Just like other life decisions where things aren’t black or white, you’ll probably make decisions partially on emotion, partially on logic, and partially on logic. You’ll believe in your own way.

So – after saying all this, why do I even focus on nutrition in this blog? Shouldn’t I just give it up completely due to lack of clear direction on nutritional guidelines?

As I mentioned in my first post, my background is such that I like to think through things logically like a scientist, and enjoy very much picking apart a dessert ingredient by ingredient, looking up studies and opinions on each. Regardless of what you happen to believe about nutrition, I feel that nutritional transparency is very important. If consumers are not aware of what is in the food they are eating they can’t even begin the debate on whether those are healthy or not. That’s why I still am vehemently against “natural flavors” and anything that is not well-defined. I may choose to munch on some particularly (supposedly) unhealthy sweets, but I want to do it with full knowledge of what I’m putting into my body.

The process of learning about nutrition, and most other topics for that matter, is never ending. I’m still discovering new things day by day, inputting new information and always ready to change my beliefs.

References

http://www.bonappetit.com/trends/article/is-wine-good-for-you-a-look-at-scientific-studies-through-the-millennia

http://www.foodandhealing.com/articles/article-cholesterol.htm

http://en.wikipedia.org/wiki/Brilliant_Blue_FCF

http://www.salon.com/2013/05/27/is_salt_really_so_bad_for_your_health_partner/

http://books.google.com/books?id=Kd5BH5NNY_gC&pg=PA105&lpg=PA105&dq=rabbits+abortion+sucralose&source=bl&ots=_DPko7dvO-&sig=DFZ5JRKzgH1kEyBjT8EqHl9NrUs&hl=ja&sa=X&ei=l7VYUvCMD4Pw8QTHwYHACQ&ved=0CG4Q6AEwBQ#v=onepage&q=rabbits%20abortion%20sucralose&f=false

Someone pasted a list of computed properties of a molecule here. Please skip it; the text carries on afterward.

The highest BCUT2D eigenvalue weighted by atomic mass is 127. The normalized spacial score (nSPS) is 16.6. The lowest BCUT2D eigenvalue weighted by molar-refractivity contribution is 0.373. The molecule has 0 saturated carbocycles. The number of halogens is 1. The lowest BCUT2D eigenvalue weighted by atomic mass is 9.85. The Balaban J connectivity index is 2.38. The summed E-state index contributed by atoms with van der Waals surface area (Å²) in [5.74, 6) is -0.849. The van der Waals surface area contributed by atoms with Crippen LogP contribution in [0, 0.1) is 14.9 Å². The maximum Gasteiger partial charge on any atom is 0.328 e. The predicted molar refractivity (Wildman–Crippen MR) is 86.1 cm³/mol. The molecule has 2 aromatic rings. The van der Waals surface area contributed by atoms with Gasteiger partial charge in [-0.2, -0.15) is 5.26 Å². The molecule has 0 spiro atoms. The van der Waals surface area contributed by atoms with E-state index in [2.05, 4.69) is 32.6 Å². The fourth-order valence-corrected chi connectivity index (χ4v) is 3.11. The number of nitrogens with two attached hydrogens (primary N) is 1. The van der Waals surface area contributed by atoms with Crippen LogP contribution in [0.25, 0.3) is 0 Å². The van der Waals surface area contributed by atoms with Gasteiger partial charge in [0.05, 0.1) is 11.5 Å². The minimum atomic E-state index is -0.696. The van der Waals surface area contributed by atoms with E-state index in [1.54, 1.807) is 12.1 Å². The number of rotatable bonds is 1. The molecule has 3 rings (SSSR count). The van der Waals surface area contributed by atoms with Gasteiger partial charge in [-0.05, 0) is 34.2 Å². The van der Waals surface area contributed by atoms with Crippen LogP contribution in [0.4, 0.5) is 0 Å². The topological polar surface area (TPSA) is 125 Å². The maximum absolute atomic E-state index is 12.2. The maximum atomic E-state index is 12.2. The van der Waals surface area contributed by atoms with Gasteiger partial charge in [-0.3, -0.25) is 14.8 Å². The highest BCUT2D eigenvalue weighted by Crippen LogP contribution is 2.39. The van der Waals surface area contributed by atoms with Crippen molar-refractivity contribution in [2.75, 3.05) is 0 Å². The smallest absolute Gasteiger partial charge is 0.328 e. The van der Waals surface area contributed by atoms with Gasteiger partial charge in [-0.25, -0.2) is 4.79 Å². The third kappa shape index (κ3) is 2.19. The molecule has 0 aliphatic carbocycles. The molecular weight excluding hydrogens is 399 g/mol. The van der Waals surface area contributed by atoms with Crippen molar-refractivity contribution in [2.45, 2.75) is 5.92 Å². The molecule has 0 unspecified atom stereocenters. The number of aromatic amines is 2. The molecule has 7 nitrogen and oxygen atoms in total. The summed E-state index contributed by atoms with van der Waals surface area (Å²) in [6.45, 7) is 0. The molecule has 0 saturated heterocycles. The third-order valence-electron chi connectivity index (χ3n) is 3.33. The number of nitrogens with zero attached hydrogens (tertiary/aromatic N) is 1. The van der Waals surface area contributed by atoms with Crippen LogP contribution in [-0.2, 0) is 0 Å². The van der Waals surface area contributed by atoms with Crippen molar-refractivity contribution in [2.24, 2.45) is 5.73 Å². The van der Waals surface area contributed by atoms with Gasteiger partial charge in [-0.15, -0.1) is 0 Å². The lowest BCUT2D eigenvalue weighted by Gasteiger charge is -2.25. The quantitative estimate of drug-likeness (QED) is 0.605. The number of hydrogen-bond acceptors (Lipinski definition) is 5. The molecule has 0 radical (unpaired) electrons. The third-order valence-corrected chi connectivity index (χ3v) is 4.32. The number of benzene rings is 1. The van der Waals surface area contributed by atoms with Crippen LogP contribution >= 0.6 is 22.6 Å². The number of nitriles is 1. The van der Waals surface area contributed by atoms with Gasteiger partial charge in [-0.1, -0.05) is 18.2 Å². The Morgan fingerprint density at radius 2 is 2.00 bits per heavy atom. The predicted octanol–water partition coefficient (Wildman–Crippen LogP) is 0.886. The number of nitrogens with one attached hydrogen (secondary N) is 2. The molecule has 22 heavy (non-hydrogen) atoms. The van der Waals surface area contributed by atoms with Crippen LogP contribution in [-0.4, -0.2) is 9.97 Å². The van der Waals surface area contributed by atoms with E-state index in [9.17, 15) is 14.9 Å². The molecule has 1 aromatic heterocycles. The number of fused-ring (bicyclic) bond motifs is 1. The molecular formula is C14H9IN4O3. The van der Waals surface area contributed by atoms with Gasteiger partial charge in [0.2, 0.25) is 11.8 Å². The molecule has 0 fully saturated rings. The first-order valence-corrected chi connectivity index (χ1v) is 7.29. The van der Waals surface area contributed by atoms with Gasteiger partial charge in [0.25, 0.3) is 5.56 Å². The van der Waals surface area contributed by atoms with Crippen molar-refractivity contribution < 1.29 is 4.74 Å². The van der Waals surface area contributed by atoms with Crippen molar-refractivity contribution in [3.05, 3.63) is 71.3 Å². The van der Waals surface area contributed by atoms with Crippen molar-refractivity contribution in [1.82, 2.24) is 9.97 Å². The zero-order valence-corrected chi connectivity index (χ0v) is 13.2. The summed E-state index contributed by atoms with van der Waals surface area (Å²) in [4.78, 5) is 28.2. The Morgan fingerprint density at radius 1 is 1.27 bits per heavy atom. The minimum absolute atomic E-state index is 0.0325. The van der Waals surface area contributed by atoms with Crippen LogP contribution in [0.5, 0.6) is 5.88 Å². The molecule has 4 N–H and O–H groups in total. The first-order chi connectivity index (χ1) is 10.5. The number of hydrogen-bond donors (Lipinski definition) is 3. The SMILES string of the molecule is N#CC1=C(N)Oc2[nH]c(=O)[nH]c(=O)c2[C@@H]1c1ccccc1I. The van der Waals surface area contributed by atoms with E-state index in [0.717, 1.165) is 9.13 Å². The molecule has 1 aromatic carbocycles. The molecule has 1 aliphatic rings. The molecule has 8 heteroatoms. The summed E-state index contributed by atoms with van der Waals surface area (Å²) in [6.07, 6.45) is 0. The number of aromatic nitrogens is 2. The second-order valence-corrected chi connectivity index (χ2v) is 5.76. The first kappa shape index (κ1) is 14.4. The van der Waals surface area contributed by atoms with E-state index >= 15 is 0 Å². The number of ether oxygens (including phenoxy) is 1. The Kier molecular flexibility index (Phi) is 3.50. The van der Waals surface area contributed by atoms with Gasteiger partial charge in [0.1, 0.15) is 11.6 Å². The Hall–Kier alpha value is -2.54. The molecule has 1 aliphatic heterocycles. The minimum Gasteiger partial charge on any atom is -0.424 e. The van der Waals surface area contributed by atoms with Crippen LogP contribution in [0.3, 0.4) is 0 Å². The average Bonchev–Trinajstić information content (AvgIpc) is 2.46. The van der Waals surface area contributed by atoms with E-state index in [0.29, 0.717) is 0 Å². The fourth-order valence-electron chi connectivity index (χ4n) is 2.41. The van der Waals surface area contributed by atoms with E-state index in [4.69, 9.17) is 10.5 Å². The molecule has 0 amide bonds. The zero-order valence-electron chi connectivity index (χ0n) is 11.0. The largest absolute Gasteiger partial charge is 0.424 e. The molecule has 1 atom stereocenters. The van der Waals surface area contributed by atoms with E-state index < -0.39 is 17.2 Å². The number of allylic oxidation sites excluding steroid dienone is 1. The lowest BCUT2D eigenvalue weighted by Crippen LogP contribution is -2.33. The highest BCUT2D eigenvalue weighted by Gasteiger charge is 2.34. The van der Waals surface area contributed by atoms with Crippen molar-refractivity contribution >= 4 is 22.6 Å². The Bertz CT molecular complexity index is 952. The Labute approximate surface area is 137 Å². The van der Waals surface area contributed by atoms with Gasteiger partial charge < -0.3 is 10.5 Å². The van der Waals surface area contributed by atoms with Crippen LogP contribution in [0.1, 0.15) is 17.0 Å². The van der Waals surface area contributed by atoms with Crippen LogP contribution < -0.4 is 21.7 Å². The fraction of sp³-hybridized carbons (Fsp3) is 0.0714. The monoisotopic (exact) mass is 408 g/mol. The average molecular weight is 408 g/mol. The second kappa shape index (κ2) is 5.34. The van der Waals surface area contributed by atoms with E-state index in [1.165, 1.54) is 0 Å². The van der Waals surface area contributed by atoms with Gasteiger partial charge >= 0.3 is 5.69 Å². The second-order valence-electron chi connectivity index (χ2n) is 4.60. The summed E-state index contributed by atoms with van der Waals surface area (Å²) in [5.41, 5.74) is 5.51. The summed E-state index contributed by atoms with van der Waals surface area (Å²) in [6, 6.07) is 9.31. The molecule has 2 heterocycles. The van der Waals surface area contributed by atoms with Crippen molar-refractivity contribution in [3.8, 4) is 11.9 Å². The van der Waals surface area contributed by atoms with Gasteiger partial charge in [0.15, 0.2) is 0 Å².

http://www.medscape.com/viewarticle/779063

http://www.npr.org/blogs/thesalt/2012/10/18/163098211/evaporated-cane-juice-sugar-in-disguise

http://en.wikipedia.org/wiki/Publication_bias

You pick the (sweet) food. I report on it.

banana

Now that I’ve done a series of reports on various sweets I’m familiar with, I think its time to ask the community what products they want reviewed.

Curious about that new ice cream thats a little pricey? Want to know how good a certain cookie is nutritionally? Or looking for how a certain brownie stacks up against its competitors?

Just leave a comment here with the product name. Assuming I can acquire it somewhere locally, I’ll do my best to report on all responses I get, including information about flavor, nutrition, price, and in some cases I’ll contact the producer for more information on an ingredient or the like. Or if you don’t have a specific product name, but are looking for something (“Whats the best XXX you recommend?”) let me know as well.

Looking forward to hearing from everyone!

Ice Cream Hacks: How to get the most out of your ice cream experience.

spoons